To say that the X-Men films has been heavily reliant on the Wolverine and Hugh Jackman would be the understatement of the decade. The acting prowess displayed by the actor for nine entries and seventeen years in the series has molded the audience’s perception of the claw-bearing mutant for so long now that a legion of movie goers will find it hard to separate the actor and the character he has portrayed for so long. Although the movie garnering big dollars so far at the box office ($250 million worldwide and counting) shows that even after so many appearances there is still a vast audience clamoring to see the “Adamantium Warrior” once again. Jackman himself repeatedly in interviews has said that Logan (Marvel Entertainment, 20th Century Fox rated R. Running time: 2 hours, 17 minutes) will be his last go around so if this truly is the case was it a cinematic trip worth taking?
“Old Man Logan Indeed”
Set in the year 2029 in a period where mutants a fast becoming a dying breed with no mutant births in over twenty five years. Logan himself has become a shell of what he once was, an aged relic from a different time whose days are numbered because his body is being poisoned by the very metal (Adamantium) that has saved his life (and many others) on numerous occasions. The extended years of damage and mileage have finally begun to take its toll as his ability to self-heal has all but vanished leaving Logan still bitter and angry at the world but now as a man seemingly headed toward a bitter end. Even his days working as a limousine driver only serve to buy him alcohol (which he guzzles freely) and illegally obtained medication for his old friend the once professor Charles Xavier played again by Patrick Stewart who has also noted that this would be his final bow with the character.
It is in this movie that we witness the evolution of the bond of Professor X and the Wolverine coming to a bittersweet conclusion. Charles, like Logan is nearing the end of days as the nonagenarian (90’s) with what was once “the most powerful mind” now battles Dementia that without the needed medicine produces seizures that generates harmful physical effects to those in the surrounding area. Assisted by the albino mutant, Caliban they try to make due with whatever time left they have while hiding out near the Mexican border while dreaming of a day they can buy a ship and sail away in peace. The movie sets itself up to be a sort of “Grumpy Old X-Men” than anything we have come to know from the film franchise until a young girl named Laura throws chaos into all of their lives.
At the pleading of a nurse who was familiar with the Wolverine and a promise of a big payoff, Logan is commissioned to take Laura (Dafne Keen) on a journey to North Dakota to find the sanctuary named “Eden” where she can rejoin with her friends. What he soon realizes why he was asked is this young girl has a secret “gift” that he knows better than anyone. Equipped with the same Adamantium claws on her hands (and added to her feet) and an angry attitude only the Wolverine can match, he learns quickly that this young girl has become a wanted girl by those willing to do her harm.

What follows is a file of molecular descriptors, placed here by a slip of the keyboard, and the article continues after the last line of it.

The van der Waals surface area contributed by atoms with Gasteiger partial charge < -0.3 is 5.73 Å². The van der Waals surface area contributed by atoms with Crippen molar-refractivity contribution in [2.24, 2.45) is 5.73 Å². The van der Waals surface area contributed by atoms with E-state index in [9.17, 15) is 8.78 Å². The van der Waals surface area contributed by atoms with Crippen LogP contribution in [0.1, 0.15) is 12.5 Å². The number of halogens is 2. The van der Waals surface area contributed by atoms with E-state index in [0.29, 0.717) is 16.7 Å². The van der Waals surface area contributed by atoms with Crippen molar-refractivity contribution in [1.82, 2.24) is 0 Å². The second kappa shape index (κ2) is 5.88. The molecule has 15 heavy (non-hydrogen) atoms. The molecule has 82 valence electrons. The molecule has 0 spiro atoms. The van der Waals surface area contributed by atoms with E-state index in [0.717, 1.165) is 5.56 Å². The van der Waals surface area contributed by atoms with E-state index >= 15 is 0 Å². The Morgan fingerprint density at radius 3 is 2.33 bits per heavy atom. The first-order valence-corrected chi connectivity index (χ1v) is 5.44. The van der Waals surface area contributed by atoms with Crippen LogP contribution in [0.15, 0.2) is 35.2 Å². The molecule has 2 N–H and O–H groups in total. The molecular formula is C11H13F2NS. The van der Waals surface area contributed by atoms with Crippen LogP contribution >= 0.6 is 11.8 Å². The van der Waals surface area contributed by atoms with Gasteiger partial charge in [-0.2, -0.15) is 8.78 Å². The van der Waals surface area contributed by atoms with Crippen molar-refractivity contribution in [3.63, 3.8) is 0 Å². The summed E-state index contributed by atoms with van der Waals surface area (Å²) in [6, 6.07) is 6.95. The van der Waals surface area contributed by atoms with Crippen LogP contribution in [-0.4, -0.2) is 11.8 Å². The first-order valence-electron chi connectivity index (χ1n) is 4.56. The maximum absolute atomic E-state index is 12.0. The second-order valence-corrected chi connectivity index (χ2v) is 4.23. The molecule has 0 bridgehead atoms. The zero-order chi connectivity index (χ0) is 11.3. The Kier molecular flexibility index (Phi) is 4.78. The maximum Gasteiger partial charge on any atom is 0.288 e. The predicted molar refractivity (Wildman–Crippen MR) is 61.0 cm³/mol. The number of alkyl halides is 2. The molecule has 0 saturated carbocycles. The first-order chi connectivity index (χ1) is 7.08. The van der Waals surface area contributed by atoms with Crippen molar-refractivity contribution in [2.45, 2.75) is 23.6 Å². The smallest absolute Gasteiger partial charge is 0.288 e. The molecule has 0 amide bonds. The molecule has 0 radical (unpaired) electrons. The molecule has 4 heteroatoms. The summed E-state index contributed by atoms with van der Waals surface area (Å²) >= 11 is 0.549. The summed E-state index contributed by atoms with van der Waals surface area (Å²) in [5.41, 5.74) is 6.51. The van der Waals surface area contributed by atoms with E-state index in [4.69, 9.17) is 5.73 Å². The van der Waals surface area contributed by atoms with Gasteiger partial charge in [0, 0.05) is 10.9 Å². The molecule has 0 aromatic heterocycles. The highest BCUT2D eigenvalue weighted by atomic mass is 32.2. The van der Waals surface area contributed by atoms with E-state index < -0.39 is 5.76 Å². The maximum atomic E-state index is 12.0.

Also known as X-23, Laura was created in the labs of the evil corporation Transigen who are making every attempt to retrieve her after she valiantly escaped with her compatriots who also possess various mutant powers. The corporation for years have taken mutant technology back into the laboratory and created the children and something that could be even more destructive. Led by the sniveling Chief of Security Donald Pierce (Boyd Holbrook) and Dr. Zander Rice (Richard E. Grant), Transigen makes every effort (and many hired guns) to thwart the journey ahead that puts Laura, Logan and Xavier on the run and audiences ready to witness some violence only pair of “Wolverines” can dish out.
“Saving the best for last”
We have seen Jackman’s Wolverine in various stages of bitterness, regret, remorse and anger over the years but the movie itself is anchored by his best ever turn as the clawed old mutant. His experience in the role seemingly has served him well in Logan and instead of leaving the role on fumes Jackman has provided more spark for the character than ever. His body continues to break down in the film before our very eyes, but Logan still manages to labor through one violent fight scene after another with a reckless abandon that only he can provide. But its those moments of clarity from the vantage point of Logan and Xavier that we really see Director James Mangold’s vision on what the best of the X-Men franchise has been and where the series may be headed to from here.
Indeed there are some general X-men movie tropes the film ultimately falls into and the set ups for some of the action scenes could have been handled better but that doesn’t detract from the film being an overall treat for X-men and comic book fans alike. While this is an ultra-violent “clawfest” that definitely deserves its “R” rating that should not be a deterrent for those looking to seek one possible story line of closure on two of the most beloved heroes in the Marvel universe. It’s safe to say if Logan will be the last adventure for Jackman and Stewart they both picked a very good film to say their good-byes.